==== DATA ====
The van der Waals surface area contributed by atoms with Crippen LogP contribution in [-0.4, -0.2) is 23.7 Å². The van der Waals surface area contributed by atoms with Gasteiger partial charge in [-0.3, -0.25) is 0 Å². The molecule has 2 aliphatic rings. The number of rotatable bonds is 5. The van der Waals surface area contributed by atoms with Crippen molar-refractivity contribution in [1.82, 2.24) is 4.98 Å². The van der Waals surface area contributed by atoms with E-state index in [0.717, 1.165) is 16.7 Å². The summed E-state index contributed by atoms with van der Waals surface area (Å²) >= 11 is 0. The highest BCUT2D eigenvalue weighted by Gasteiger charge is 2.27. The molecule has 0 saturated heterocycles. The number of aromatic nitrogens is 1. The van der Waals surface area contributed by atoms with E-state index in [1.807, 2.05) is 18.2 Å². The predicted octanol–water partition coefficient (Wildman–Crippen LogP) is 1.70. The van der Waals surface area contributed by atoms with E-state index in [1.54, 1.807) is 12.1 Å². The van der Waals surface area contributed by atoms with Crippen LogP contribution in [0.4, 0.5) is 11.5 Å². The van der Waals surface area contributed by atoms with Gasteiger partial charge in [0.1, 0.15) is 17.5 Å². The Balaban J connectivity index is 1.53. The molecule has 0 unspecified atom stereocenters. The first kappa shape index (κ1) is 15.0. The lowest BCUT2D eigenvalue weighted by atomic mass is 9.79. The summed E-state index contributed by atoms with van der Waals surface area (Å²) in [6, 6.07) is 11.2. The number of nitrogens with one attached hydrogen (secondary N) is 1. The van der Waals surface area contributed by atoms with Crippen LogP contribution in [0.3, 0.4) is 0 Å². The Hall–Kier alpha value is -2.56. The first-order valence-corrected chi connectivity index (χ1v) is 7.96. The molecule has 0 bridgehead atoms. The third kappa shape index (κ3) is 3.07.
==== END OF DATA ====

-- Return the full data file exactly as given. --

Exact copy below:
The van der Waals surface area contributed by atoms with Crippen LogP contribution in [-0.4, -0.2) is 23.7 Å². The van der Waals surface area contributed by atoms with Gasteiger partial charge in [-0.3, -0.25) is 0 Å². The molecule has 2 aliphatic rings. The number of rotatable bonds is 5. The van der Waals surface area contributed by atoms with Crippen molar-refractivity contribution in [1.82, 2.24) is 4.98 Å². The van der Waals surface area contributed by atoms with E-state index in [0.717, 1.165) is 16.7 Å². The summed E-state index contributed by atoms with van der Waals surface area (Å²) >= 11 is 0. The highest BCUT2D eigenvalue weighted by Gasteiger charge is 2.27. The molecule has 0 saturated heterocycles. The number of aromatic nitrogens is 1. The van der Waals surface area contributed by atoms with E-state index in [1.807, 2.05) is 18.2 Å². The predicted octanol–water partition coefficient (Wildman–Crippen LogP) is 1.70. The van der Waals surface area contributed by atoms with E-state index in [1.54, 1.807) is 12.1 Å². The van der Waals surface area contributed by atoms with Crippen LogP contribution in [0.4, 0.5) is 11.5 Å². The van der Waals surface area contributed by atoms with Gasteiger partial charge in [0.1, 0.15) is 17.5 Å². The Balaban J connectivity index is 1.53. The molecule has 0 unspecified atom stereocenters. The first kappa shape index (κ1) is 15.0. The lowest BCUT2D eigenvalue weighted by atomic mass is 9.79. The summed E-state index contributed by atoms with van der Waals surface area (Å²) in [6, 6.07) is 11.2. The number of nitrogens with one attached hydrogen (secondary N) is 1. The van der Waals surface area contributed by atoms with Crippen LogP contribution in [0.3, 0.4) is 0 Å². The Hall–Kier alpha value is -2.56. The first-order valence-corrected chi connectivity index (χ1v) is 7.96. The molecule has 0 bridgehead atoms. The third kappa shape index (κ3) is 3.07.